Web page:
“And Burris,” said Miss Caroline, “please bathe yourself before you come back tomorrow.”
The boy laughed rudely. “You ain’t sendin’ me home, missus. I was on the verge of leavin’—I done done my time for this year.”
Miss Caroline looked puzzled. “What do you mean by that?”
The boy did not answer. He gave a short contemptuous snort.
One of the elderly members of the class answered her: “He’s one of the Ewells, ma’am,” and I wondered if this explanation would be as unsuccessful as my attempt. But Miss Caroline seemed willing to listen. “Whole school’s full of ’em. They come first day every year and then leave. The truant lady gets ’em here ’cause she threatens ’em with the sheriff, but she’s give up tryin’ to hold ’em. She reckons she’s carried out the law just gettin’ their names on the roll and runnin’ ’em here the first day. You’re supposed to mark ’em absent the rest of the year . . .”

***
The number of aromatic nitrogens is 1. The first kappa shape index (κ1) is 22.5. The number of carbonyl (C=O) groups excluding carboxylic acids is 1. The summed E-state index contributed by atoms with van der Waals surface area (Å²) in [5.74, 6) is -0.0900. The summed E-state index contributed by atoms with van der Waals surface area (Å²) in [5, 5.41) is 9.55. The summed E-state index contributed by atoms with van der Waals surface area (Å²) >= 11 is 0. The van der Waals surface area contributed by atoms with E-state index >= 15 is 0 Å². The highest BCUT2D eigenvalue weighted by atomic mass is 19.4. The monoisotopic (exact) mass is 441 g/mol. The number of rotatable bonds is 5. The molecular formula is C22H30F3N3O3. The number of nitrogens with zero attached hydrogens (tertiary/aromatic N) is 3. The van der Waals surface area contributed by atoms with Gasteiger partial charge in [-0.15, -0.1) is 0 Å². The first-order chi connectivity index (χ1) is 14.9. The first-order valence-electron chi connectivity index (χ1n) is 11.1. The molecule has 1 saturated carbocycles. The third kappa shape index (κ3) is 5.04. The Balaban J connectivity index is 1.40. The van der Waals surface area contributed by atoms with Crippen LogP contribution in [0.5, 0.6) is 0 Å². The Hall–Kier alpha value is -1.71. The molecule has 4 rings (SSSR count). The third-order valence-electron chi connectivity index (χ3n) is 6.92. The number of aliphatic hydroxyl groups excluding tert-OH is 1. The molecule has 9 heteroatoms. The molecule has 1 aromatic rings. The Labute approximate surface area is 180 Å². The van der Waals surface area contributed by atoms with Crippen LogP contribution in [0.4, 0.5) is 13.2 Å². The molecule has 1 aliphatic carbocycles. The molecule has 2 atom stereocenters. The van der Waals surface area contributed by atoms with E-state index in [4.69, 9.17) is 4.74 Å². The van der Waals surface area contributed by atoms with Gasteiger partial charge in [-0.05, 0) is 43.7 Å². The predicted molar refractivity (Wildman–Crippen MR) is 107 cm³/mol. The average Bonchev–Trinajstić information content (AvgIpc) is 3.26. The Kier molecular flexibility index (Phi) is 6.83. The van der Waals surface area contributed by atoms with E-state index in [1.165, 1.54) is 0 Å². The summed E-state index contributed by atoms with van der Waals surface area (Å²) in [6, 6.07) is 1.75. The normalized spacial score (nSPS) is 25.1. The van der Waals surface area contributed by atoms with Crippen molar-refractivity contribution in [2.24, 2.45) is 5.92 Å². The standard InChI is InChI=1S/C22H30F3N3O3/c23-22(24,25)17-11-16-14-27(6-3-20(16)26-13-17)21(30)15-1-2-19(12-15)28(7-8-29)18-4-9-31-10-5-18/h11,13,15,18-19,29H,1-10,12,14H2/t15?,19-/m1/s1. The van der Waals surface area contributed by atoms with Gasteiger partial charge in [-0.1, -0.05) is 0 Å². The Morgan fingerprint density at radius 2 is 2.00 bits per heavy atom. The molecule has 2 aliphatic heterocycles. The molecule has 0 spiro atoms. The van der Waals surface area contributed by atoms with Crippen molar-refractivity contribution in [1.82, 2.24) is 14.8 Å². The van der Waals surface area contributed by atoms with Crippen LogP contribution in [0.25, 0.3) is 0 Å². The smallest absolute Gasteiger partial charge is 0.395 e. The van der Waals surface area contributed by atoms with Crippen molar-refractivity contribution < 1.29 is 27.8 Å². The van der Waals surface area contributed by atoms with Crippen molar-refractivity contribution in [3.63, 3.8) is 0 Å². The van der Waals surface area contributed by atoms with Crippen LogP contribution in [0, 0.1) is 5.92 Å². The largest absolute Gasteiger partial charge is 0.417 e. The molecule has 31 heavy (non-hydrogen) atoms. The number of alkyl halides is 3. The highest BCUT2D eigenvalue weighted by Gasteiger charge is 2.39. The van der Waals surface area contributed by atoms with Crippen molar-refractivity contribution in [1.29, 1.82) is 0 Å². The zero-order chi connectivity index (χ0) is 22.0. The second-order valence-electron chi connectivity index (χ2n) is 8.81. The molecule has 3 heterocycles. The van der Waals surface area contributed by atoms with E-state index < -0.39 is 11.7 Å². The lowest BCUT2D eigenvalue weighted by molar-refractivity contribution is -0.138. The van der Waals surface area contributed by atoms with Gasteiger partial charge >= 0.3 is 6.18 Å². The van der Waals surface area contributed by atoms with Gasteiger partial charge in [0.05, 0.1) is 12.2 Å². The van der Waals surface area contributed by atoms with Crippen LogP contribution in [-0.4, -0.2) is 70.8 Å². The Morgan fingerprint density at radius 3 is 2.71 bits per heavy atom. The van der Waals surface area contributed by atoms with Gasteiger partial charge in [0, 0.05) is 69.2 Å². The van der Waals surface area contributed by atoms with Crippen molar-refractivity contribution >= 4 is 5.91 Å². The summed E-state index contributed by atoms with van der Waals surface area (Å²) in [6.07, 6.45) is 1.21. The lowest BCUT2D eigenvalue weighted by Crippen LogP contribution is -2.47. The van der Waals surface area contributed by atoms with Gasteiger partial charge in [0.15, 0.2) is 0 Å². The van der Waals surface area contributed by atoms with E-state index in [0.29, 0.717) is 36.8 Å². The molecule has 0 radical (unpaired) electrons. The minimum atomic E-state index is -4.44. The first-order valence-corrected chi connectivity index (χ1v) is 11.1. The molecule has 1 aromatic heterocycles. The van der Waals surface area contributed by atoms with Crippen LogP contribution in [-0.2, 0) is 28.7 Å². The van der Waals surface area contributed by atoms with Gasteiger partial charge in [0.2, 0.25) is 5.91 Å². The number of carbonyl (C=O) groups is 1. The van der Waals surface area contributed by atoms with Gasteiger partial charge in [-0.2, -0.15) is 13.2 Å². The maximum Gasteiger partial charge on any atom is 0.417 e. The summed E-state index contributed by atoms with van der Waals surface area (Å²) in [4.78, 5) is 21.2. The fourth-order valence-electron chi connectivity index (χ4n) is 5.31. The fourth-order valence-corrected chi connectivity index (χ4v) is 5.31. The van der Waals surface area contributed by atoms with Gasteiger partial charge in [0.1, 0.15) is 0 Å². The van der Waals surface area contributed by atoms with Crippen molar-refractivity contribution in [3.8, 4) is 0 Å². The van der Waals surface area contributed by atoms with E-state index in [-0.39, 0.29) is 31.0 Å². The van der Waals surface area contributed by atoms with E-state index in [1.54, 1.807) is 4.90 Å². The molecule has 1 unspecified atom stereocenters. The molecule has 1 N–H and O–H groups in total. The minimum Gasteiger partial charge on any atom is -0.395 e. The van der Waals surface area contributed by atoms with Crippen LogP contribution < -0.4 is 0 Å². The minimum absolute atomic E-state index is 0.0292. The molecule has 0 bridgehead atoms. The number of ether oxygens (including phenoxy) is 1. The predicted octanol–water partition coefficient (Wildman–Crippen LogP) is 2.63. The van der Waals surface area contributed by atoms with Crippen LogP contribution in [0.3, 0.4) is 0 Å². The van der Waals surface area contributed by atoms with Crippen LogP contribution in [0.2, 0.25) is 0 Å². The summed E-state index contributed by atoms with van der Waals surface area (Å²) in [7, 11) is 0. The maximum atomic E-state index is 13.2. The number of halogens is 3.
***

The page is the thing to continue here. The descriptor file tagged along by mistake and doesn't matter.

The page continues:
“But what about their parents?” asked Miss Caroline, in genuine concern.
“Ain’t got no mother,” was the answer, “and their paw’s right contentious.”
Burris Ewell was flattered by the recital. “Been comin’ to the first day o’ the first grade fer three year now,” he said expansively. “Reckon if I’m smart this year they’ll promote me to the second. . . .”
Miss Caroline said, “Sit back down, please, Burris,” and the moment she said it I knew she had made a serious mistake. The boy’s condescension flashed to anger.
“You try and make me, missus.”